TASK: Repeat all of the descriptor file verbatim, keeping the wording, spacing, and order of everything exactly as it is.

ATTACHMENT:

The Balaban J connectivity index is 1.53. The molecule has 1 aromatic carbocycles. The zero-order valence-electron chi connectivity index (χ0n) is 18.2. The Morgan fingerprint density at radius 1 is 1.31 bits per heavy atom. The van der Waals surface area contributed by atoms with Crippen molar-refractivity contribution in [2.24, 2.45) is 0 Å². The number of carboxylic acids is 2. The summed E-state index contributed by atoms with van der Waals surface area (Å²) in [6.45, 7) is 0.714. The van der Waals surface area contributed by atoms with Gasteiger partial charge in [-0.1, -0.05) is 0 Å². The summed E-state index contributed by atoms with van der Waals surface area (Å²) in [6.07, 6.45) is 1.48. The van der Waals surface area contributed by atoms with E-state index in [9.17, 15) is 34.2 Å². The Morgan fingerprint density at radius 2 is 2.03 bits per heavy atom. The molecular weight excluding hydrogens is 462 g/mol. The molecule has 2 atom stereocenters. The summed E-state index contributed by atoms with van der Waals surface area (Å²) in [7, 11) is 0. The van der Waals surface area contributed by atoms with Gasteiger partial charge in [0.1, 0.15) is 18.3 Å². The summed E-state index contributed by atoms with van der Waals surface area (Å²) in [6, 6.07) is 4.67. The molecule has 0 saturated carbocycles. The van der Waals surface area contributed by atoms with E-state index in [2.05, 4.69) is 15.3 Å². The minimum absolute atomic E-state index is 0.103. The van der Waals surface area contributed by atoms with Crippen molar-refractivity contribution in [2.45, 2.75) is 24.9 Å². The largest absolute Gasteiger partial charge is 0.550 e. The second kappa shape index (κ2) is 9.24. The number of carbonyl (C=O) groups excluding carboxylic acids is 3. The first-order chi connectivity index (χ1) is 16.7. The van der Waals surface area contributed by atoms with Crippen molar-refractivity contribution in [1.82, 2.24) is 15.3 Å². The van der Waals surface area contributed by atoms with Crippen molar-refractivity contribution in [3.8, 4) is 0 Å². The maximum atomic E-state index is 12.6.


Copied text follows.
The Balaban J connectivity index is 1.53. The molecule has 1 aromatic carbocycles. The zero-order valence-electron chi connectivity index (χ0n) is 18.2. The Morgan fingerprint density at radius 1 is 1.31 bits per heavy atom. The van der Waals surface area contributed by atoms with Crippen molar-refractivity contribution in [2.24, 2.45) is 0 Å². The number of carboxylic acids is 2. The summed E-state index contributed by atoms with van der Waals surface area (Å²) in [6.45, 7) is 0.714. The van der Waals surface area contributed by atoms with Gasteiger partial charge in [-0.1, -0.05) is 0 Å². The summed E-state index contributed by atoms with van der Waals surface area (Å²) in [6.07, 6.45) is 1.48. The van der Waals surface area contributed by atoms with E-state index in [9.17, 15) is 34.2 Å². The Morgan fingerprint density at radius 2 is 2.03 bits per heavy atom. The molecular weight excluding hydrogens is 462 g/mol. The molecule has 2 atom stereocenters. The summed E-state index contributed by atoms with van der Waals surface area (Å²) in [7, 11) is 0. The van der Waals surface area contributed by atoms with Gasteiger partial charge in [0.1, 0.15) is 18.3 Å². The summed E-state index contributed by atoms with van der Waals surface area (Å²) in [6, 6.07) is 4.67. The molecule has 0 saturated carbocycles. The van der Waals surface area contributed by atoms with E-state index in [2.05, 4.69) is 15.3 Å². The minimum absolute atomic E-state index is 0.103. The van der Waals surface area contributed by atoms with Crippen molar-refractivity contribution in [2.45, 2.75) is 24.9 Å². The largest absolute Gasteiger partial charge is 0.550 e. The second kappa shape index (κ2) is 9.24. The number of carbonyl (C=O) groups excluding carboxylic acids is 3. The first-order chi connectivity index (χ1) is 16.7. The van der Waals surface area contributed by atoms with Crippen molar-refractivity contribution in [1.82, 2.24) is 15.3 Å². The van der Waals surface area contributed by atoms with Crippen molar-refractivity contribution in [3.8, 4) is 0 Å². The maximum atomic E-state index is 12.6.